Area-level predictors of use of prenatal care in diverse populations.
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Area-level predictors of use of prenatal care in diverse populations.

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  • Details:

    • Alternative Title:
      Public Health Rep
    • Description:
      Patterns and predictors of the use of prenatal care in Hawaii were examined by census tract, taking into account summary measures of socioeconomic status, environmental conditions, and aggregated indicators of pregnancy-related risk characteristics of mothers. The objectives of the study were to identify those census tracts with high levels of inadequate use of prenatal care services; to develop a model, based on census tract characteristics, to explain observed geographic variations in the use of prenatal care services; and to identify for further investigation specific localities with unanticipated patterns of use. Data were drawn from 1980 census reports and vital statistics live birth files for the period 1979-87. Regression analysis was used to develop a model that was able to predict 61 percent of the census tract variation in the percentages of inadequate use of prenatal care services. Increased proportions of mothers of Japanese and other Asian-descent and of adults with more than high school education were associated with low levels of inadequate use of prenatal care services. Increased proportions of high parity-for-age risk and Samoan mothers were associated with higher levels of inadequate use. Census tract maps of actual and predicted percentages and studentized residual values were used to identify areas with high and low rates of inadequate use of prenatal care services. The area-level methods used are believed applicable to health care planning in other areas with ethnically or socioculturally diverse populations.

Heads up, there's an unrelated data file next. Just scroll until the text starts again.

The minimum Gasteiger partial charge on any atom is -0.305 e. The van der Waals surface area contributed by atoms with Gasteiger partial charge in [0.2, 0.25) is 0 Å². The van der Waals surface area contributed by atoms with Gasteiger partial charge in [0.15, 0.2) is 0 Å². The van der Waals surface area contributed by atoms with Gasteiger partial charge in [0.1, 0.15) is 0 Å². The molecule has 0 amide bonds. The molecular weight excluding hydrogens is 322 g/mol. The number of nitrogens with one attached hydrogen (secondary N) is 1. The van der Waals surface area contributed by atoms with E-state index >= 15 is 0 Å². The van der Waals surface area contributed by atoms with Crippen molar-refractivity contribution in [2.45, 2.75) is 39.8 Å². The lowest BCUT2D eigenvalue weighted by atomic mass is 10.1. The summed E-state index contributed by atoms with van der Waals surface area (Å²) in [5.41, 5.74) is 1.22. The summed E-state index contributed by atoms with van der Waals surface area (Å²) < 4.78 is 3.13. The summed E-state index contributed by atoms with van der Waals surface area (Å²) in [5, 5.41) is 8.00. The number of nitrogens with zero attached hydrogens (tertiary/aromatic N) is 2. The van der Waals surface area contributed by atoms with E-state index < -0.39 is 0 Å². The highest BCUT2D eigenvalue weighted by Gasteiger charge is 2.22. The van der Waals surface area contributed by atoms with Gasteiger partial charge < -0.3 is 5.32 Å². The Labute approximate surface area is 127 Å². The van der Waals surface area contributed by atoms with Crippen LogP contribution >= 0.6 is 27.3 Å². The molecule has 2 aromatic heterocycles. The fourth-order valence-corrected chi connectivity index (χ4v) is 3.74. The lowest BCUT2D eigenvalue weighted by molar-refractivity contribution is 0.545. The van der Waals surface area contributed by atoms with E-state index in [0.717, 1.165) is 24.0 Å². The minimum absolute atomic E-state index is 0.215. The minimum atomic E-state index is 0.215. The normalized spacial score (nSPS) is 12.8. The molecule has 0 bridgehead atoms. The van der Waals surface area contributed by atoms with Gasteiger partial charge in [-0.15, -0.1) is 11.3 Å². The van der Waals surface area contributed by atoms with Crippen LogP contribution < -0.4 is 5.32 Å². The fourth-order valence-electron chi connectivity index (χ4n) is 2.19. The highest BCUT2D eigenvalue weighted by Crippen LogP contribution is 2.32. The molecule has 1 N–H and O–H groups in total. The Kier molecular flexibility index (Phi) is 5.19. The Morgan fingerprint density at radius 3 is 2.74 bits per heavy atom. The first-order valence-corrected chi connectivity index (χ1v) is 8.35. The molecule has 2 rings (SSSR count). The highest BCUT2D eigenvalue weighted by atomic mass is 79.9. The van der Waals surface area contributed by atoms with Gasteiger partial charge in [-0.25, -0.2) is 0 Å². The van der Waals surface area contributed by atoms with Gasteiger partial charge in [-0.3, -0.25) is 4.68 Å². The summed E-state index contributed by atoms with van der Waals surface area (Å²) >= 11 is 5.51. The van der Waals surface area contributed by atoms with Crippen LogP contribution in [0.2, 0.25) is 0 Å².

• Source:
      Public Health Rep. 107(6):653-658
    • Pubmed ID:
      1454977
    • Pubmed Central ID:
      PMCnull
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